Chapters

When I first began to write Audrey of Farmerton, it was a single giant text document. It was divided into individual scenes, but not chapters. I hadn’t divided it up because I really wasn’t sure how to go about it.

Scenes in books aren’t much different than scenes in movies or TV shows. They mark a change of location, a change of viewpoint, or an abrupt passage of time. In a book, they are often delineated by a line containing one or more symbols, as shown below this paragraph. Some books simply place an extra blank line to mark the end of a scene, but that is a bad practice because blank lines are hard to spot at the top or bottom of a page.

*    *    *

The beginning of a chapter is the beginning of a scene, and its end the end of a scene, but a chapter can contain multiple scenes. It might, for example, flip between the viewpoints of two people as they speak. It is also worth noting that some authors only put one scene in each chapter.

A chapter is supposed to be somewhat self-contained, but that rule isn’t always adhered to. The lengths of the chapters in a book are also supposed to vary by no more than a factor of two, but that rule is also routinely ignored. It seems to be more a question of personal preference and style.

I began to divide my book into chapters, finding that it was sometimes easy, and sometimes a challenge. In several instances I ended up moving scenes around to create chapters with more of a theme. And sometimes I wrote additional scenes to flesh out short chapters. I ended up with forty-some chapters in the range of 2500 to 5000 words (or so).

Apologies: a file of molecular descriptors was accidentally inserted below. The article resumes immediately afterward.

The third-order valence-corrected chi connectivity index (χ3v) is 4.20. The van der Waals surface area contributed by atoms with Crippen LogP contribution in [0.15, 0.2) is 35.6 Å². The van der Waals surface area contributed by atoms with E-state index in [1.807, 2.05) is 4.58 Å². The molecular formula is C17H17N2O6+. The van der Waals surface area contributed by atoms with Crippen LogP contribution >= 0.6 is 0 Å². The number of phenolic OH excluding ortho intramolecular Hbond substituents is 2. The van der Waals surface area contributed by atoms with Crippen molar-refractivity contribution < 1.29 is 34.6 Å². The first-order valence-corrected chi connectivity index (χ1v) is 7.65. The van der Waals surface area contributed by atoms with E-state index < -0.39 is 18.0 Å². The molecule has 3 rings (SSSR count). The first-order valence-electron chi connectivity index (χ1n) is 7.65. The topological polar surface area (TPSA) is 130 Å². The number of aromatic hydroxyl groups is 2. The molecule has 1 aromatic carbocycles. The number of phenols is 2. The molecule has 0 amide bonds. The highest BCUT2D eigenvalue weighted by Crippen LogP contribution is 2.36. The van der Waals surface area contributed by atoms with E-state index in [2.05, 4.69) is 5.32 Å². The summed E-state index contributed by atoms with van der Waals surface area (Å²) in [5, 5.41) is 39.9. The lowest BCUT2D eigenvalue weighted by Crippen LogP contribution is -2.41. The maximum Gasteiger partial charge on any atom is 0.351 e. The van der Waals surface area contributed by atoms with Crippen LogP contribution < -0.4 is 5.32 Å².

Many books have only chapter numbers (and some have scene numbers within the chapter). I started with only numbers, but then began adding one-word names just to make it easier to navigate the book. My beta readers liked them, and so they ended up staying in. Now coming up with a chapter title is simply part of my writing process.

Self-Publishing on Amazon

Yesterday morning I uploaded Audrey of Farmerton to Amazon so that it could be published via Kindle Desktop Publishing (KDP). The uploading process was simple. Approval  was supposed to take up to 48 hours, but just a few hours later my book was live on Amazon here. Today I created an author page on Amazon and linked it to this blog.

Amazon will publish nearly anything as a Kindle ebook providing it meets their format and content guidelines. The formatting was straightforward because I was using software (Scrivener) that supports the Kindle format.

I opted for KDP Select as an additional option. This allows people with Kindle Unlimited subscriptions to read my book for free. Amazon Prime members can also borrow it for free. In exchange, I am guaranteeing Amazon exclusivity, which means I can’t sell copies myself or through any other retailer.